Five years after an Australian wildland fire shifted directions and overran a firefighting rig, a coroner’s inquest points to several flaws that led to one firefighter’s death.
Wendy Bearfoot and three other firefighters were in a rig working a brush fire in October 2012 when the wind suddenly shifted. The rigs engine stalled and was consumed by fire.
Three firefighters were severely burned. Bearfoot died of her injuries in the hospital three weeks later.
A coroner’s inquest report released this week points to critical failures in communicating the changing conditions. The inquest also found that the fire service trucks were ill-equipped to deal with the burn over. They did not have radiant heat shields, in-cab breathing apparatus and the windshield fell due to extreme heat, Perth Now reported.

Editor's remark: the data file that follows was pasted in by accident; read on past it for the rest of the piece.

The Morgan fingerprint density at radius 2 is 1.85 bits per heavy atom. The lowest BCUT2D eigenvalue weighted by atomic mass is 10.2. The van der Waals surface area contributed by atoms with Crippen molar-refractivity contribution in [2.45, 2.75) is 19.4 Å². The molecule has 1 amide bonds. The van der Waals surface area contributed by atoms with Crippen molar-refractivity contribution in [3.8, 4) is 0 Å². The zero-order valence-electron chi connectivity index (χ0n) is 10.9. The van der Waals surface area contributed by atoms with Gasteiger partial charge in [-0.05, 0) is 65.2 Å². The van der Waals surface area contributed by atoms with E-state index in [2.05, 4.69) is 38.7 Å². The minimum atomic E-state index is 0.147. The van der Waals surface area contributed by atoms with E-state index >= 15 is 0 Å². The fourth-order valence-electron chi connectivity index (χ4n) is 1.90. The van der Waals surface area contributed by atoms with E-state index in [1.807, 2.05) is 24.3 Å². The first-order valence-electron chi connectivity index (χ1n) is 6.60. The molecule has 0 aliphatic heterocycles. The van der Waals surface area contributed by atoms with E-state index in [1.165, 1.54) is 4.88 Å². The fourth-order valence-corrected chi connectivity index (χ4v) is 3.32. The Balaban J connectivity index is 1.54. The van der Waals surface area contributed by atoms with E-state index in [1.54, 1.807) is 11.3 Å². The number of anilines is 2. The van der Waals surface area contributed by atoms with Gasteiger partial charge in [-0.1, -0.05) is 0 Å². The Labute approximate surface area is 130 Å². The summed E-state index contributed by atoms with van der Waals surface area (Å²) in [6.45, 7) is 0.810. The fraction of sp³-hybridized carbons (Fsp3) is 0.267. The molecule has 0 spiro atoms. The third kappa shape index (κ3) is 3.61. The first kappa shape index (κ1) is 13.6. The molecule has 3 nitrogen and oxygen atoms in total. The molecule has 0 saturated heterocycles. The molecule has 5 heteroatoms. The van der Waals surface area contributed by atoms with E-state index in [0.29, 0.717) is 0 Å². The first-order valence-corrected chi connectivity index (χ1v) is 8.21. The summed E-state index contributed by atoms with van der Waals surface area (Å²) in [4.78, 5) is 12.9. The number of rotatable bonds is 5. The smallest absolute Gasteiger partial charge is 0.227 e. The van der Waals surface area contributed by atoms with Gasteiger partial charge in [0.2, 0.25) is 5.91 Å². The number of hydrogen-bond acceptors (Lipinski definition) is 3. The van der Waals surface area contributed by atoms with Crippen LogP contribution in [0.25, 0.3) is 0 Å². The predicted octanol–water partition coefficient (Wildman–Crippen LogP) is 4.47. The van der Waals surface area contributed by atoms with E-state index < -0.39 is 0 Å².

The four firefighters sheltered in the vehicle until the flames passed, then left to take cover under fire blankets. Bearfoot was hit with a blast of intense heat and flames when she exited the truck. She was left separated from the others, badly burned, disoriented and later found walking around the fireground.
Bearfoot suffered burns to 80 percent of her body.
City of Albany lawyer Mark Trowell had said during the inquest that the trucks used in the area at the time, and in which Bearfoot was trapped when it failed, were “death traps,” 9 News reported.
Coroner Sarah Linton said, “training for a burnover situation was also important and not done as comprehensively as it could have been. “Wendy Bearfoot died … after bravely putting her own life in jeopardy to try to contain a fire that was threatening bushland and wildlife.”